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When My Daughter Asked, 'Do You Hope This Baby Is Normal?'

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Several years ago, the thought of having another baby after all we’d been through with our son Braxton was simply out of the question. I was too scared and nervous to even entertain the thought. As friends of ours who also have children with special needs began expecting a child, I started to think more about the possibility. I asked them questions about how they felt, if they were doing more in-depth genetic testing from the very beginning this time, and ultimately admired from afar.

At that point in time, I decided if we did get pregnant again, I was going to do everything possible not to be blindsided. I was going to ask for more testing up front, so we would know what to expect this time. Going through an uneventful pregnancy, then being told moments after birth that “something is wrong” with your baby and waiting nearly 2 years for answers is an experience I never wanted to go through again.

But this summer, it happened. I found out I was pregnant. We had been talking about having another baby for quite some time, and finally our prayer was answered. At my first appointment, I was 8 weeks along, and the doctor explained she wanted to go through everything as if it were my first pregnancy, to be sure she didn’t forget something or assume I knew something I didn’t.

She began explaining our options for the first trimester screening. She told us about the standard testing they have been doing for years, and explained its efficacy in determining if a child will be born with Down syndrome. There is a new test that can predict with approximately 96% accuracy, and will also tell you the baby’s gender by 12 weeks. And there is another test that can check for a variety of other conditions. I looked over to my husband, and knew we were on the same page.

When we spoke after the appointment, my husband asked if I wanted to do the in-depth testing, and surprisingly, I said no. He then told me he felt the same way. We decided that knowing wouldn’t change anything. We’ve already got the resources and the support. If, by chance, we found ourselves on the journey again, we wouldn’t be blindsided this time. And finding out wouldn’t change whether or not we would keep the baby or make us love her any less. I realized we were in a very different place than we were several years ago, when we thought we’d ask for every test under the sun. I knew that with my husband and the systems we had in place, there was nothing we couldn’t face.

However, it wasn’t until several weeks later that I realized not everyone was on the same page. Disability affects the whole family. Disability is a part of many conversations in our household, and my daughter is very attuned to the challenges we face with Braxton, and more recently, with her as well. She was diagnosed with ADHD in December of 2014, and some aspects of the condition have been debilitating for her. We have been working hard to get her the support she needs medically and in school. She is very aware of the difficulties she’s faced, and often feels like an outsider, despite our best efforts to build her up and make sure she is included.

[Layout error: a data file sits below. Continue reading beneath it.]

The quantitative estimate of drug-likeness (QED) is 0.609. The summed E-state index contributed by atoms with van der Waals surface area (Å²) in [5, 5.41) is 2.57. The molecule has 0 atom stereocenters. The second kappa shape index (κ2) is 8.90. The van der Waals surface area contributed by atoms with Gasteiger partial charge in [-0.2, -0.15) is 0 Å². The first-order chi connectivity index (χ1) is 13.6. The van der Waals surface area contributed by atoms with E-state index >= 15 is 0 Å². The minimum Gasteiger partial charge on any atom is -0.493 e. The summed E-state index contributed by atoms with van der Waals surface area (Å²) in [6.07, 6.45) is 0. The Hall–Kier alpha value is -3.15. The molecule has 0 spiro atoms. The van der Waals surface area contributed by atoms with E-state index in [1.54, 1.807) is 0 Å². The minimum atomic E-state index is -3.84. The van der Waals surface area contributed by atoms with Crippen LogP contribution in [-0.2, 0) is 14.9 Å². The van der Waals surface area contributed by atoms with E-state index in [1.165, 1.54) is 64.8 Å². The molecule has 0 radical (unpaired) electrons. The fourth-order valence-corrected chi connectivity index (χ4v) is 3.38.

Some time after I told her she was going to be a big sister again, she came up to me while I was cooking and said, “Mom, do you think the baby is going to be born like Braxton or like me?”

At first I thought she was asking if the baby was a boy or a girl, or maybe if the baby would have her tanned skin or Braxton’s light skin. “What do you mean?” I asked.

“Do you think the baby will have Rubinstein-Taybi syndrome like Braxton? Or do you think she will have ADHD like me?”

I was completely caught off guard, and said something like “Oh, don’t you worry about that. Baby is going to be just fine.” She seemed content with my answer, and scampered off to watch TV.

She’s asked me some variation of this question at least four more times, and every time, I am without the right words to say. Last night, again, “Mom, do you hope this baby is normal when she’s born?”

Again, I am less than eloquent. “Baby girl, we are all born with our own special gifts, talents, and difficulties. We don’t know what to expect when the baby is born, but I promise she’s going to be OK.”

I have struggled with the disability conversation with my daughter from the beginning. How do I tell her about her brother? How do I make sure she doesn’t feel left out? What do I do when she thinks all the attention is on him and not her? We have had some struggles, but for the most part I seem to have found the right words, and she has been a huge advocate for herself and for her brother. But now I am at a loss again. Do I reassure her that the baby will be fine? Or will that make her feel inferior because the baby is “normal” and she has a diagnosis?  I have tried to tell her there is no such thing as “normal,” that we are all born with our own special quirks and that’s what makes us all so unique.

For now, she is appeased. She is excited to meet her sister. She kisses my belly every night and talks to her sister often. Hopefully I can find the right words to put my sweet girl at ease the next time she asks. Hopefully I can help her find her way to a place of acceptance and move past whatever mountain seems to be standing in her way.

This story originally appeared on Journey Full of Life.

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Originally published: November 23, 2016
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